I had decided a while ago that it was time for me to move past just Kindred, and this title kept popping up after the recent election. As with Kindred, I wanted just a little more nuance and polish in the writing. The ideas in both books are thought-provoking, but the prose, especially the dialogue, can be a bit wooden and didactic.
I have never really understood the purpose of genres – beyond marketing and shelving things in libraries and bookstores. I don’t see why this title was in the Science Fiction section at the legendary and awesome Strand Bookstore. It is no more science fiction than any other dystopian novel. And those are generally found in the general fiction section. I only know the two titles I’ve mentioned, so perhaps her other books are more obviously science fiction, so people tend to put all of her work in that section.
I was challenged to get over my “mental block” about sci-fi (or whatever genre this is) and read this. After all, I’d loved her two Western books – Doc and Epitaph. For a while, I didn’t think I was really engaged in it. I was appreciating Russell’s skill with character, structure, and detail, but then two things happened.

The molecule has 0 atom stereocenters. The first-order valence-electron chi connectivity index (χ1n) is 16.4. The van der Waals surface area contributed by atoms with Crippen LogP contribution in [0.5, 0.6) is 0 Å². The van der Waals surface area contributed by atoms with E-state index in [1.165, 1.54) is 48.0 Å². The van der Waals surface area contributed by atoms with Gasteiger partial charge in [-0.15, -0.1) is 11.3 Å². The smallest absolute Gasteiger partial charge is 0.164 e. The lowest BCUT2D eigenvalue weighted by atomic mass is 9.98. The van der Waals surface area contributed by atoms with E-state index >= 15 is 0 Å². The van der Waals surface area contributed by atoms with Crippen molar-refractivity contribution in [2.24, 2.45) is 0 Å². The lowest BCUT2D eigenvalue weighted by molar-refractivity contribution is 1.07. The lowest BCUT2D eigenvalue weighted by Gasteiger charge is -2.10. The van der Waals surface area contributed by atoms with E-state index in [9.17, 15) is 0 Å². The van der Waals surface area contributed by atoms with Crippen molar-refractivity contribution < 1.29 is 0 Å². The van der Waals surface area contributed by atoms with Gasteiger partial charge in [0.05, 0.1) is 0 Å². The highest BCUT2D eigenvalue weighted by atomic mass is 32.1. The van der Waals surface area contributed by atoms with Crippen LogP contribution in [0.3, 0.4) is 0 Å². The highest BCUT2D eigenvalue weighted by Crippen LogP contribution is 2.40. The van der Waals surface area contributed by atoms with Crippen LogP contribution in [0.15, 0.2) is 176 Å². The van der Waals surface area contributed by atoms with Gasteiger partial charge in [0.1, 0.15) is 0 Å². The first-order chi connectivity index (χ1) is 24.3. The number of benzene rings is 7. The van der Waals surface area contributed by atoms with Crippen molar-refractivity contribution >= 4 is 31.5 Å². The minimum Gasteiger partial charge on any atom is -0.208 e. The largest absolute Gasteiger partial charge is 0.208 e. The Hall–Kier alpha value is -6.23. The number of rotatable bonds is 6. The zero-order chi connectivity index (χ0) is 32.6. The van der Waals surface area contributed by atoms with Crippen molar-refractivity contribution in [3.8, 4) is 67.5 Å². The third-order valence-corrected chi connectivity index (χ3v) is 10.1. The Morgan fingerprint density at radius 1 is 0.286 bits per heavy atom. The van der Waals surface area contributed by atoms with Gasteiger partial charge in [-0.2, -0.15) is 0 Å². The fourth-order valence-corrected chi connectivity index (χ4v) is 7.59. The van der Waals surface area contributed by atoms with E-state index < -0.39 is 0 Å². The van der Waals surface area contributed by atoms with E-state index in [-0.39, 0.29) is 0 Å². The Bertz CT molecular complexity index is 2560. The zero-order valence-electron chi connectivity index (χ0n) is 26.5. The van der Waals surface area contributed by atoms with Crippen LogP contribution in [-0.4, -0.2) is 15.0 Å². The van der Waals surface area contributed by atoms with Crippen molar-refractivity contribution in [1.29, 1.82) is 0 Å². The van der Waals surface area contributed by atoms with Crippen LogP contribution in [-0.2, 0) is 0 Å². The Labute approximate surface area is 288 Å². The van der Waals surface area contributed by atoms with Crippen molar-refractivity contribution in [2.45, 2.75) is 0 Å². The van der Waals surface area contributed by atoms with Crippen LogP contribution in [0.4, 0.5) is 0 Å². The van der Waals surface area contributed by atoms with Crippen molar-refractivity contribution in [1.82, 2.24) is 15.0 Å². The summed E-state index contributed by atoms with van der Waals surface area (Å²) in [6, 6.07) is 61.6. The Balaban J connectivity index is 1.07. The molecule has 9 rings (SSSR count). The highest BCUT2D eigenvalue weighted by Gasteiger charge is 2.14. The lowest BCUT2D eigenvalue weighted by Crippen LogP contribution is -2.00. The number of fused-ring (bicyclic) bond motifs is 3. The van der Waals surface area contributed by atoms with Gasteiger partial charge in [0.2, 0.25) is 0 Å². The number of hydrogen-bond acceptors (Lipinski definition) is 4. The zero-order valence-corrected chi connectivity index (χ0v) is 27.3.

First, when I was in the world of Rakhat in the book, someone interrupted me. I was not just surprised, but shocked; my mind rocketed back to earth. So that shattered any belief that I was reading this as an intellectual exercise. Still, I thought I knew what was coming. In fact, I began to be concerned that Russell hadn’t left herself enough pages to do the ending justice.
I was wrong. On both counts. The ending is absolutely devastating and perfectly handled. Everything makes sense and, as with the main character, nothing makes sense. I am still reeling.
Am I a sci-fi / speculative fiction / fantasy convert? No, but I may finally pick up a book my wife has been urging me to read for a while – The Hitchhiker’s Guide to the Galaxy.
Mary Doria Russell’s website